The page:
|Publication number||US6970884 B2|
|Application number||US 09/929,202|
|Publication date||Nov 29, 2005|
|Filing date||Aug 14, 2001|
|Priority date||Aug 14, 2001|
|Also published as||US20030037015|
|Publication number||09929202, 929202, US 6970884 B2, US 6970884B2, US-B2-6970884, US6970884 B2, US6970884B2|
|Inventors||Charu C. Aggarwal|
|Original Assignee||International Business Machines Corporation|
|Export Citation||BiBTeX, EndNote, RefMan|
|Patent Citations (6), Non-Patent Citations (8), Referenced by (19), Classifications (10), Legal Events (5)|
|External Links: USPTO, USPTO Assignment, Espacenet|
The field of the present invention relates to data mining techniques and, more particularly, to techniques for incorporating human interaction in an effective way so as to design similarity functions and perform class supervision of data.
The design of data mining applications has received much attention in recent years. Examples of such applications include similarity determination and classification. In the context of data mining, it is assumed that we are dealing with a data set containing N objects in a dimensionality of d. Thus, in this data space, each object X can be represented by the d coordinates (x(1), . . . x(d)). These d coordinates are also referred to as the features in the data. This is also referred to as the feature space which may reveal interesting characteristics of the data.
The effective design of distance functions used in similarity determination has been viewed as an important task in many data mining applications. The concept of similarity has been widely discussed in the data mining literature. A significant amount of research has been applied to similarity techniques such as, for example, those discussed in the literature: A. Hinneburg et al., “What is the nearest neighbor in High Dimensional Space?,” VLDB Conference, 2000; C. C. Aggarwal, “Re-designing distance functions and distance based applications for high dimensional data,” ACM SIGMOD Record, March 2001; and C. C. Aggarwal et al., “Reversing the dimensionality curse for similarity indexing in high dimensional space,” ACM SIGKDD Conference, 2001, the disclosures of which are incorporated by reference herein.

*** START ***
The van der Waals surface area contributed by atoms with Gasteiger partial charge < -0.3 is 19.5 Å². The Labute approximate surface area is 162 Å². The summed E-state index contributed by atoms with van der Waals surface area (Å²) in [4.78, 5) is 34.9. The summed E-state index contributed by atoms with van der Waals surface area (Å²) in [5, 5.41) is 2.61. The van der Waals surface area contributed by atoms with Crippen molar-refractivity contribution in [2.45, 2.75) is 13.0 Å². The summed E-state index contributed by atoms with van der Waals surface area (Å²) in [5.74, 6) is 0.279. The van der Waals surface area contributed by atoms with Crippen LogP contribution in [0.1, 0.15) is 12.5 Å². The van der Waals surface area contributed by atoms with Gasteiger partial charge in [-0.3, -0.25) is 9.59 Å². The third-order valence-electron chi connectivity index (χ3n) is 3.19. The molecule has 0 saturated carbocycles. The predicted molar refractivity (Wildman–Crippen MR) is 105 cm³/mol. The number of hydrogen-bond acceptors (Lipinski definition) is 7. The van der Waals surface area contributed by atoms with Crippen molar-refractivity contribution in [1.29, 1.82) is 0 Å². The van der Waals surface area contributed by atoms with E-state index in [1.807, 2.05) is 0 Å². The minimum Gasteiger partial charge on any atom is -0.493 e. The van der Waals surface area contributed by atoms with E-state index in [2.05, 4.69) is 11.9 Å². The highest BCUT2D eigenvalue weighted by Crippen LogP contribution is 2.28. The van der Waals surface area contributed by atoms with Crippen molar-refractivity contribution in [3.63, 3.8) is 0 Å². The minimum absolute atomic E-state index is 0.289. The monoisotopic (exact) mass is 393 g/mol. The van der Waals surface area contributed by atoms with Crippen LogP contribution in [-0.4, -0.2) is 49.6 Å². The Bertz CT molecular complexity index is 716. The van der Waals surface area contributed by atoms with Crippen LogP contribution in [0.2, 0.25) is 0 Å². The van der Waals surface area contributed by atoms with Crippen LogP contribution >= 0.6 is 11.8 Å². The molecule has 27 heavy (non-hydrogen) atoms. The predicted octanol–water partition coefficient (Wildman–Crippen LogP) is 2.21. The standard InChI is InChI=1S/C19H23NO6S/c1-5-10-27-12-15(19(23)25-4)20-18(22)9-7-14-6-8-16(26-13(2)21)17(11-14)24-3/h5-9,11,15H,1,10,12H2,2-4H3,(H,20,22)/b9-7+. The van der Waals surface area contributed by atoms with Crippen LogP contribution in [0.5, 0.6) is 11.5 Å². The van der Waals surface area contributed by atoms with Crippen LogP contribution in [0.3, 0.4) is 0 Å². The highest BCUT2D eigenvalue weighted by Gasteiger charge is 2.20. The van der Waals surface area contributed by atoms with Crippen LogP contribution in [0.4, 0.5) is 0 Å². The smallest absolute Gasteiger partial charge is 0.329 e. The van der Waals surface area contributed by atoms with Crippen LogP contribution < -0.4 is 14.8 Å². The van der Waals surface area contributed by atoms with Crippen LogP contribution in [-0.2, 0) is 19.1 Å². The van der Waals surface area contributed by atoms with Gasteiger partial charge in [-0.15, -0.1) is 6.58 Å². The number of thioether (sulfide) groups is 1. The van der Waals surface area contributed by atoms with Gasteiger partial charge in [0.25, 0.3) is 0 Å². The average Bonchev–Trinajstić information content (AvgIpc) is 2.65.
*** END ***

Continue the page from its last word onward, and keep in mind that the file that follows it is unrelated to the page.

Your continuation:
A different but related problem in data mining is the prediction of particular class labels from the feature attributes. In this problem, there is a set of features, and a special variable called the class variable. The class variable typically draws its value out of a discrete set of classes C(1), . . . C(k). A test instance is defined to be a data example for which only the feature variables are known, but the class variable is unknown. Training data is used in order to construct a model which relates the features in the training data to the class variable. This model can then be used in order to predict the class behavior of individual test instances, also referred to as class labeling. The problem of classification has been widely studied in the literature, e.g., J. Gehrke et al., “BOAT: Optimistic Decision Tree Construction,” ACM SIGMOD Conference Proceedings, pp. 169–180, 1999; J. Gehrke et al., “RainForest: A Framework for Fast Decision Tree Construction of Large Data Sets,” VLDB Conference Proceedings, 1998; R. Rastogi et al., “PUBLIC: A Decision Tree Classifier that Integrates Building and Pruning,” VLDB Conference, 1998; J. Shafer et al., “SPRINT: A Scalable Parallel Classifier for Data Mining,” VLDB Conference, 1996; and M. Mehta et al., “SLIQ: A Fast Scalable Classifier for Data Mining,” EDBT Conference, 1996, the disclosures of which are incorporated by reference herein.